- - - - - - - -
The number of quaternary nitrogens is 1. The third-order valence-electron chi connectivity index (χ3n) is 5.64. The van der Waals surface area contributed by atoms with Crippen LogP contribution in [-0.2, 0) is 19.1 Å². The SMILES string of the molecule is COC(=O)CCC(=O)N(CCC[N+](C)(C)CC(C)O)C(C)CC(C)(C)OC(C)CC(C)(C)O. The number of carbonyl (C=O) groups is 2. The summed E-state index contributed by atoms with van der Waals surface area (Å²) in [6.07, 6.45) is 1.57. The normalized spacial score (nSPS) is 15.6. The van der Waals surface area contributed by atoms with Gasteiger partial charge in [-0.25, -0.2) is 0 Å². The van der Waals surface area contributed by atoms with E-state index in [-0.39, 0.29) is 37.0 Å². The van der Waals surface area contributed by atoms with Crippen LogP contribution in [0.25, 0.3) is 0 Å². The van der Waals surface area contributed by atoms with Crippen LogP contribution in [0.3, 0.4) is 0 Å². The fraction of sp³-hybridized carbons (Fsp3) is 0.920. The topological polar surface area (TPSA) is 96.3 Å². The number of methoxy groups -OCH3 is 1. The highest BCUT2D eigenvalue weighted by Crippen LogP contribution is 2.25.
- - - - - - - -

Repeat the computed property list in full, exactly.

The number of quaternary nitrogens is 1. The third-order valence-electron chi connectivity index (χ3n) is 5.64. The van der Waals surface area contributed by atoms with Crippen LogP contribution in [-0.2, 0) is 19.1 Å². The SMILES string of the molecule is COC(=O)CCC(=O)N(CCC[N+](C)(C)CC(C)O)C(C)CC(C)(C)OC(C)CC(C)(C)O. The number of carbonyl (C=O) groups is 2. The summed E-state index contributed by atoms with van der Waals surface area (Å²) in [6.07, 6.45) is 1.57. The normalized spacial score (nSPS) is 15.6. The van der Waals surface area contributed by atoms with Gasteiger partial charge in [-0.25, -0.2) is 0 Å². The van der Waals surface area contributed by atoms with E-state index in [-0.39, 0.29) is 37.0 Å². The van der Waals surface area contributed by atoms with Crippen LogP contribution in [0.25, 0.3) is 0 Å². The van der Waals surface area contributed by atoms with Crippen LogP contribution in [0.3, 0.4) is 0 Å². The fraction of sp³-hybridized carbons (Fsp3) is 0.920. The topological polar surface area (TPSA) is 96.3 Å². The number of methoxy groups -OCH3 is 1. The highest BCUT2D eigenvalue weighted by Crippen LogP contribution is 2.25.